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July 6, 1765, Jose Raon arrived in Manila to become Governor General.

Prior to Raon’s arrival,

Archbishop Rojo, ad interim governor of the islands at the time of the English attack on Manila, died on January 30, 1764, a prisoner in the hands of the conquerors.1 A few days later, Anda received despatches from Spain notifying him of the treaty of peace made with England, and he immediately entered into negotiations with the English for the surrender of Manila, which was accomplished on March 31 following. There was a dispute over the question of who should succeed Rojo in the government of the islands, an honor which was certainly due to the patriot Anda, who was, however, opposed by some of the citizens; but this was settled by the arrival of Colonel Francisco de la Torre, appointed governor ad interim of the islands, to whom Anda surrendered his command on March 17. The revolts [24]and other disturbances in the provinces, consequent on the English occupancy, and their suppression, are noted in VOL. XLIX; cf. Montero y Vidal, Hist. de Filipinas, ii, chap. iii, and Ferrando, Hist. PP. dominicos, v, pp. 640–644, 651–740, for fuller accounts of these, and of the Chinese insurrection which then occurred. Ferrando makes (p. 739) the following interesting citation from an unnamed but “reliable” writer: “There died in this war some seventy Spaniards and two hundred and fifty natives, who, as good subjects, fought even unto death for their king. Before the insurrection there were in the province [of Pangasinan] 60,383 souls; and according to the computation which was made on May 13, 1766, there were in it only 33,456; consequently the loss for the entire province was 26,927 souls. Many of these inhabitants emigrated, others perished from their privations, and no small number were killed by the barbarians.”2 During Torre’s temporary command the most important occurrence was a noisy controversy which was called forth by the imprudent and meddlesome utterances of a Jesuit preacher in Manila, Francisco Javier Puch, attacking government officials.3 The governor with the aid of the [25]fiscal Viana, attempted to secure the punishment or rebuke of Puch, but the Dominican theologians took sides against them with the Jesuits;4 the dispute was [26]carried to the court at Madrid, and produced long and bitter controversies and dissensions, and probably was one of the motives which influenced the king, some years later, to expel the Jesuits from his dominions.

The Philippine Islands, Vol. L.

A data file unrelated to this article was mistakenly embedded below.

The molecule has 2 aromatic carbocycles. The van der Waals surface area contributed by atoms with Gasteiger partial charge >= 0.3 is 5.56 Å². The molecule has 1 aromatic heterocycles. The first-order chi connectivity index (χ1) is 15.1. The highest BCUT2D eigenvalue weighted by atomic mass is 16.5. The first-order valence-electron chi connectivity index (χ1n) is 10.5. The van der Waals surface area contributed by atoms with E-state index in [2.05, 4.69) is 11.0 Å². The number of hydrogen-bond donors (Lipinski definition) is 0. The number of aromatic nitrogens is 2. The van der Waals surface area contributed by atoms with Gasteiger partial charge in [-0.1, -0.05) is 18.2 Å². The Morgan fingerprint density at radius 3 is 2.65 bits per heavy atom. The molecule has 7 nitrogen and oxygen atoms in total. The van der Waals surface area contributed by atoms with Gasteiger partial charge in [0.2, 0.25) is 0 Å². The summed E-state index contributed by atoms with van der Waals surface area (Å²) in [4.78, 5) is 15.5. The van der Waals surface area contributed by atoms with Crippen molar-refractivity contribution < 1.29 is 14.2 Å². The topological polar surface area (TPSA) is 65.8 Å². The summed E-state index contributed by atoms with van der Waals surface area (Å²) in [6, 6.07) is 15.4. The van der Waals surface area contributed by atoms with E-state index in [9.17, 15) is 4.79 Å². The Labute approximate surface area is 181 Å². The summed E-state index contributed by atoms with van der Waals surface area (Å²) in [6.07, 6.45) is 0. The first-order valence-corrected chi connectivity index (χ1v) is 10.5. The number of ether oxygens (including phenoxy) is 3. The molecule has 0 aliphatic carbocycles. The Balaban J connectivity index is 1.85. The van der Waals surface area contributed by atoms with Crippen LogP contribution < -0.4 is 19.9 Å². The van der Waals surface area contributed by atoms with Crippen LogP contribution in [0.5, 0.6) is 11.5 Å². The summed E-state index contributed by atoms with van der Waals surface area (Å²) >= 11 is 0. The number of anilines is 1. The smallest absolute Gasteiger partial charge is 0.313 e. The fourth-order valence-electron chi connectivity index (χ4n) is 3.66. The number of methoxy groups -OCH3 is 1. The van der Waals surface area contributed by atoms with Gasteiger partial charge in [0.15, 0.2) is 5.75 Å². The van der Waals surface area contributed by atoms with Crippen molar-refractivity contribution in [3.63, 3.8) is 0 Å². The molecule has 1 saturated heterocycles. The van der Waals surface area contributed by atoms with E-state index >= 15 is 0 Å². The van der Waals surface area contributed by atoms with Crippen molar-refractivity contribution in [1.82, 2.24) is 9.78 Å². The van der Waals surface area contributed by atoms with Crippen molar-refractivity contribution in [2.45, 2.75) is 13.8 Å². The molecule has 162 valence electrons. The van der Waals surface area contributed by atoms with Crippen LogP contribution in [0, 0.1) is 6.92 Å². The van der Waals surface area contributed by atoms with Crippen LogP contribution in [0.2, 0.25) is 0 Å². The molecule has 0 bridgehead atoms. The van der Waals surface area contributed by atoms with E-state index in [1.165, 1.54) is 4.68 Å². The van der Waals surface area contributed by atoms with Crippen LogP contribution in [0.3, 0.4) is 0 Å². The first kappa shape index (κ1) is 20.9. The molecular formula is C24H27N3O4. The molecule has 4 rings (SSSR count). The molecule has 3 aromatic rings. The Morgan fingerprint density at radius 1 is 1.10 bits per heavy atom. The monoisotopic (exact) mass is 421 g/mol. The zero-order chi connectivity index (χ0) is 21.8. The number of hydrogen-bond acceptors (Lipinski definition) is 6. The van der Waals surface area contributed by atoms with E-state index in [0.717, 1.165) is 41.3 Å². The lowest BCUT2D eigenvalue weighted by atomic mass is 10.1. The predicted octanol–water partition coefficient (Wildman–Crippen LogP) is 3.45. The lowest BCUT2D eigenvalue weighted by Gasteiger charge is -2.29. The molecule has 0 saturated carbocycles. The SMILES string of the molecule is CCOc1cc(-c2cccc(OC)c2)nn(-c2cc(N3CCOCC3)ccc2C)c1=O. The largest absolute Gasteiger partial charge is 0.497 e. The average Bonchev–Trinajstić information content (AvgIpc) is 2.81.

(An artist concept of Jesuit priests [])

Upon his arrival as the new Governor-General on July 6, 1765, he Torre from his post.

On July 6, 1765, new propriety governor, José Raon, a military officer of high rank, relived Torre; he appears to have been able but unscrupulous. He is most conspicuous for his revision of the “Ordinances of good government” drawn up by Arandia, the revision being dated February 26, 1768; and for the expulsion of the Jesuits from the islands (1768), in pursuance of the orders received from Madrid dated March 1, 1767 – which matter is related in detail in the last document of this volume. In 1769 he also decreed the expulsion of the Chinese from Filipinas, although this was not full enforced.

Early in October, 1766, the French astronomer Le Gentil, whose Voyage (Paris, 1781) is a valuable contribution at once to science and to the history of Filipinas at that time, arrived at Manila, commissioned by the French government to make observations on the approaching transit of Venus.

The Philippine Islands, Vol. L.

Le Gentil noted (in Le Gentil, Voyage, II) that, Raon was one of the most shrewd of the governors of Manila in enriching himself without causing any one to complain. Raon even displayed to him (Le Gentil) the magnificent “presents” which he had received from the officers of a French ship which came to Manila in evasion of the standing prohibition of foreign trade there.

Raon was condemned for having revealed to the Jesuits, beforehand, in exchange for a large sum of money, the news that their expulsion had been decreed, and for other acts of disobedience to the royal commands regarding that expulsion.

The news of his case reached the Royal court which sent Don Simon de Anda (second term) to relieve him and ordered Anda to immediately commence legal proceedings against Raon. Many charges were brought against him and three others; these were Francisco Henriquez de Villacorta and Domingo Blas de Basaraz, members of the Audiencia, and Juan Antonio Cosio, the governor’s secretary.

In most of these charges, Raon tried to make excuses for his conduct, or to throw the blame on Galvan or Villacorta; but Anda declares that they were all partly or wholly proved, and that Raon neglected everything in his official position. His secretary Cosio, was especially denounced for having drawn up and attested the false declaration that Raon had obeyed his instructions and performed his duty faithfully in the expulsion of the Jesuits.

Raon was found guilty on the charge of having given information to the Jesuits of the measures to be taken against them.

Raon street in Quiapo, Manila was named after him.

Sources: The Philippine Islands, Vol. L.

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